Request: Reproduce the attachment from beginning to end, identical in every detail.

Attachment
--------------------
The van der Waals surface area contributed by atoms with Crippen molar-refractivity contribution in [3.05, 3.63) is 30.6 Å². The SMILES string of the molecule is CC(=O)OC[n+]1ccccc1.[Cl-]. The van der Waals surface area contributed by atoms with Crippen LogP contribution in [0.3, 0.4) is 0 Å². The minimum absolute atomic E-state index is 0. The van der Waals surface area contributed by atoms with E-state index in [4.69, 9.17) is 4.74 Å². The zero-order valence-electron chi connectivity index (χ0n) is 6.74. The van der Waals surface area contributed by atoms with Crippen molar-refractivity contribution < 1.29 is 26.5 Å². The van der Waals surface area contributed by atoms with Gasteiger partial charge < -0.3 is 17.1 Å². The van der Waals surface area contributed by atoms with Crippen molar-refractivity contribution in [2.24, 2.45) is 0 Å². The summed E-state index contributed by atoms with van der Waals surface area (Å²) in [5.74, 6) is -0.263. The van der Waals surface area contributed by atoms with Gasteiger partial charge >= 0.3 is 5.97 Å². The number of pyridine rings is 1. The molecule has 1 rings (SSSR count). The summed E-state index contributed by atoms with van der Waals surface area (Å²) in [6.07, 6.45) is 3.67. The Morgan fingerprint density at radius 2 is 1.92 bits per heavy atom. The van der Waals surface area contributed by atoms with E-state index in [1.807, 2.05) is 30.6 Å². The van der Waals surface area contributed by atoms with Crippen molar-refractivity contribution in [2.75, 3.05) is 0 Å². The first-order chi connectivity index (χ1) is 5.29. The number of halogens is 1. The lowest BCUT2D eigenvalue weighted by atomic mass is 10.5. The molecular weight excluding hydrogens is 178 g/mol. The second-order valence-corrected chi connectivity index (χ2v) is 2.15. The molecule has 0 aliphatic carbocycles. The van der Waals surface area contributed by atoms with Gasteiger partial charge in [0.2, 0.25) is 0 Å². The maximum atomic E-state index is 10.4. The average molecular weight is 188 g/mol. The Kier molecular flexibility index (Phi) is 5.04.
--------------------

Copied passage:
The van der Waals surface area contributed by atoms with Crippen molar-refractivity contribution in [3.05, 3.63) is 30.6 Å². The SMILES string of the molecule is CC(=O)OC[n+]1ccccc1.[Cl-]. The van der Waals surface area contributed by atoms with Crippen LogP contribution in [0.3, 0.4) is 0 Å². The minimum absolute atomic E-state index is 0. The van der Waals surface area contributed by atoms with E-state index in [4.69, 9.17) is 4.74 Å². The zero-order valence-electron chi connectivity index (χ0n) is 6.74. The van der Waals surface area contributed by atoms with Crippen molar-refractivity contribution < 1.29 is 26.5 Å². The van der Waals surface area contributed by atoms with Gasteiger partial charge < -0.3 is 17.1 Å². The van der Waals surface area contributed by atoms with Crippen molar-refractivity contribution in [2.24, 2.45) is 0 Å². The summed E-state index contributed by atoms with van der Waals surface area (Å²) in [5.74, 6) is -0.263. The van der Waals surface area contributed by atoms with Gasteiger partial charge >= 0.3 is 5.97 Å². The number of pyridine rings is 1. The molecule has 1 rings (SSSR count). The summed E-state index contributed by atoms with van der Waals surface area (Å²) in [6.07, 6.45) is 3.67. The Morgan fingerprint density at radius 2 is 1.92 bits per heavy atom. The van der Waals surface area contributed by atoms with E-state index in [1.807, 2.05) is 30.6 Å². The van der Waals surface area contributed by atoms with Crippen molar-refractivity contribution in [2.75, 3.05) is 0 Å². The first-order chi connectivity index (χ1) is 5.29. The number of halogens is 1. The lowest BCUT2D eigenvalue weighted by atomic mass is 10.5. The molecular weight excluding hydrogens is 178 g/mol. The second-order valence-corrected chi connectivity index (χ2v) is 2.15. The molecule has 0 aliphatic carbocycles. The van der Waals surface area contributed by atoms with Gasteiger partial charge in [0.2, 0.25) is 0 Å². The maximum atomic E-state index is 10.4. The average molecular weight is 188 g/mol. The Kier molecular flexibility index (Phi) is 5.04.